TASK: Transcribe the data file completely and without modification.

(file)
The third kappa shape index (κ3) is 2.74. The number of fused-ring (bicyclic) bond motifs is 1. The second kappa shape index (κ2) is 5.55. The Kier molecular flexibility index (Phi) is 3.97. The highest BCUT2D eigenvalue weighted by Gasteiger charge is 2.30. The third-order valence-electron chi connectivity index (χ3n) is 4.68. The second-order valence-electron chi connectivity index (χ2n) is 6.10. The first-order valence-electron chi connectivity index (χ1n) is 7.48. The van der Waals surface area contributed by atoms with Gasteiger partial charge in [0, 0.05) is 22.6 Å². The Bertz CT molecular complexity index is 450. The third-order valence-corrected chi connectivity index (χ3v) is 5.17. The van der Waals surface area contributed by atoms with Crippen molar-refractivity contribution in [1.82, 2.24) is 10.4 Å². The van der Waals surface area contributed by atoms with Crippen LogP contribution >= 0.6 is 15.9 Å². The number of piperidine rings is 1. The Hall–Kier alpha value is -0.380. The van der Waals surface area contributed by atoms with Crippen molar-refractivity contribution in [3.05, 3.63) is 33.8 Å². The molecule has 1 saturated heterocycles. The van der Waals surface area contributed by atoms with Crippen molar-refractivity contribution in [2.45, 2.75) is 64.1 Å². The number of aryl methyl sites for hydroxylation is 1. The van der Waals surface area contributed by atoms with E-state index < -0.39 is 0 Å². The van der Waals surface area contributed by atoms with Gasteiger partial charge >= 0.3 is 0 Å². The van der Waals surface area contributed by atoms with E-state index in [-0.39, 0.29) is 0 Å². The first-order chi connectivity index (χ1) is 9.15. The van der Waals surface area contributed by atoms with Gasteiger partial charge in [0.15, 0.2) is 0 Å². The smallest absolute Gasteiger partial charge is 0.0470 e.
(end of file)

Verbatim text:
The third kappa shape index (κ3) is 2.74. The number of fused-ring (bicyclic) bond motifs is 1. The second kappa shape index (κ2) is 5.55. The Kier molecular flexibility index (Phi) is 3.97. The highest BCUT2D eigenvalue weighted by Gasteiger charge is 2.30. The third-order valence-electron chi connectivity index (χ3n) is 4.68. The second-order valence-electron chi connectivity index (χ2n) is 6.10. The first-order valence-electron chi connectivity index (χ1n) is 7.48. The van der Waals surface area contributed by atoms with Gasteiger partial charge in [0, 0.05) is 22.6 Å². The Bertz CT molecular complexity index is 450. The third-order valence-corrected chi connectivity index (χ3v) is 5.17. The van der Waals surface area contributed by atoms with Crippen molar-refractivity contribution in [1.82, 2.24) is 10.4 Å². The van der Waals surface area contributed by atoms with Crippen LogP contribution >= 0.6 is 15.9 Å². The number of piperidine rings is 1. The Hall–Kier alpha value is -0.380. The van der Waals surface area contributed by atoms with Crippen molar-refractivity contribution in [3.05, 3.63) is 33.8 Å². The molecule has 1 saturated heterocycles. The van der Waals surface area contributed by atoms with Crippen molar-refractivity contribution in [2.45, 2.75) is 64.1 Å². The number of aryl methyl sites for hydroxylation is 1. The van der Waals surface area contributed by atoms with E-state index < -0.39 is 0 Å². The van der Waals surface area contributed by atoms with Gasteiger partial charge >= 0.3 is 0 Å². The van der Waals surface area contributed by atoms with E-state index in [-0.39, 0.29) is 0 Å². The first-order chi connectivity index (χ1) is 9.15. The van der Waals surface area contributed by atoms with Gasteiger partial charge in [0.15, 0.2) is 0 Å². The smallest absolute Gasteiger partial charge is 0.0470 e.